Low Flying Area (LFA) 9, covering all of Shropshire and the borders of adjacent counties, is a dedicated helicopter training area for military helicopters.
If you wish to find out more about low flying in the area, visit https://www.gov.uk/low-flying-in-your-area/find-out-about-low-flying-in-your-area
Intensive low-level helicopter activity, often down to ground level, takes place within the area between Monday to Friday, 8:45am and 6.30pm with night flying occurring at periodic intervals. Detailed information on night flying can be viewed at the Night Flying Section of the website.
Training does not normally take place at weekends or during Bank Holidays.
More concentrated training activity occurs at RAF Shawbury and the Relief Landing Grounds of Tern Hill and Chetwynd. Nesscliff Training Area is also used for training and exercises.
Helicopters from RAF Shawbury may also operate outside LFA 9, in any part of the UK Military Low Flying System.
For more information, please contact the Corporate Engagement Relations Office.
Phone 07771 730554
Or contact the Duty Operations Controller:
Phone: 01939 250351 x7221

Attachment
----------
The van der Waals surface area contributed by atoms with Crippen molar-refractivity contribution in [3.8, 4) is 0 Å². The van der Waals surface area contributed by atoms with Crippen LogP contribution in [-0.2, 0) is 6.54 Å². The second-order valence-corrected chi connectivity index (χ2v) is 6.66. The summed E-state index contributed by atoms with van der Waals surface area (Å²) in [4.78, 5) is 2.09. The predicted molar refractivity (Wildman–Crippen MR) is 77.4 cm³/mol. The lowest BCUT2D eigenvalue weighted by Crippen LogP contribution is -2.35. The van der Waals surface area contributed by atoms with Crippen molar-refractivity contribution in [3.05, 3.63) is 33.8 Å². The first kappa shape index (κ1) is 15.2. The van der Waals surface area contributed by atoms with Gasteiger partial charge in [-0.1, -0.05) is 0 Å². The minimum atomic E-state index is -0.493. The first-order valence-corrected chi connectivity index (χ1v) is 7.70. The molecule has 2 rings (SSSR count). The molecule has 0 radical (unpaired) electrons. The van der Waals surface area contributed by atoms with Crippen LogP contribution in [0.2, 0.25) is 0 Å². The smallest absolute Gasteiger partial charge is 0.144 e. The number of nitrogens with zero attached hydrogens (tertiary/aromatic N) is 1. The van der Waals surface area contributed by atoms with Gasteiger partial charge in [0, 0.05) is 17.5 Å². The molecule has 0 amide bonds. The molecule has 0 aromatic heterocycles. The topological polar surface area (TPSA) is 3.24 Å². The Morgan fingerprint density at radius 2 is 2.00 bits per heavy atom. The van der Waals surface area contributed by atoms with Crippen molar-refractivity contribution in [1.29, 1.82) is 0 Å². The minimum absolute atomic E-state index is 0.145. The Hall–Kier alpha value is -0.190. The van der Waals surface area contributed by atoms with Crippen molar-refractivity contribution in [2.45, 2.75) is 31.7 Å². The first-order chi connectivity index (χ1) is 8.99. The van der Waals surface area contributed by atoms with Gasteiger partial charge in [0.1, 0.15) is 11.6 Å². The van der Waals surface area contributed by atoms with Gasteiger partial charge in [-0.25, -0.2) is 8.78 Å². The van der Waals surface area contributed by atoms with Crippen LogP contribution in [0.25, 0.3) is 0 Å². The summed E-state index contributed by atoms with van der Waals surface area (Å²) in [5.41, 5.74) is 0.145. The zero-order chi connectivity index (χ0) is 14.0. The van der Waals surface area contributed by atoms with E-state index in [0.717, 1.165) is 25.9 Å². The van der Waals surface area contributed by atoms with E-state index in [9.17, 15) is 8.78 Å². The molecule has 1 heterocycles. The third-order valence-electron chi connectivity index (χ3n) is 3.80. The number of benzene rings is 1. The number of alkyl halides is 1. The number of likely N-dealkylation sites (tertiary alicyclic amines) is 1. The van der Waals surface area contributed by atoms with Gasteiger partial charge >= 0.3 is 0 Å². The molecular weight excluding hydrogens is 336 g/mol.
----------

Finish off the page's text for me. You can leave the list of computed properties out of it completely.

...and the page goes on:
This Page is updated on a regular basis (at least weekly) and you will need to refresh your browser for the most up to date information.
No 1 Flying Training School (1 FTS) will not be night flying for the week commencing 10 Aug 2020.
Night Flying Times
Within the available hours of darkness at this time of year night flying will begin, typically, at dusk and should be finished by 0200 hours local (or earlier if the program is complete). We realise that night flying, will, regrettably, cause some noise disturbance and therefore the amount of night training is kept to the minimum required to train our aircrew effectively. Information concerning low flying policy can be found by visiting https://www.gov.uk/low-flying-in-your-area
NB. Although every effort will be made to promulgate accurate information the forecast night flying programme and times may be subject to short-notice changes owing to weather conditions, aircraft serviceability and other unforeseen factors. Please note also that helicopters from No. 1 Flying Training School (1 FTS) may use the Nesscliff Training Area, Chetwynd or Tern Hill to conduct exercises including under-slung load training.
During Night Flying Periods the Duty Ops Controller can be contacted on 01939 250351 Ext 7232.
There is no official viewing area for the safe viewing of aircraft at RAF Shawbury.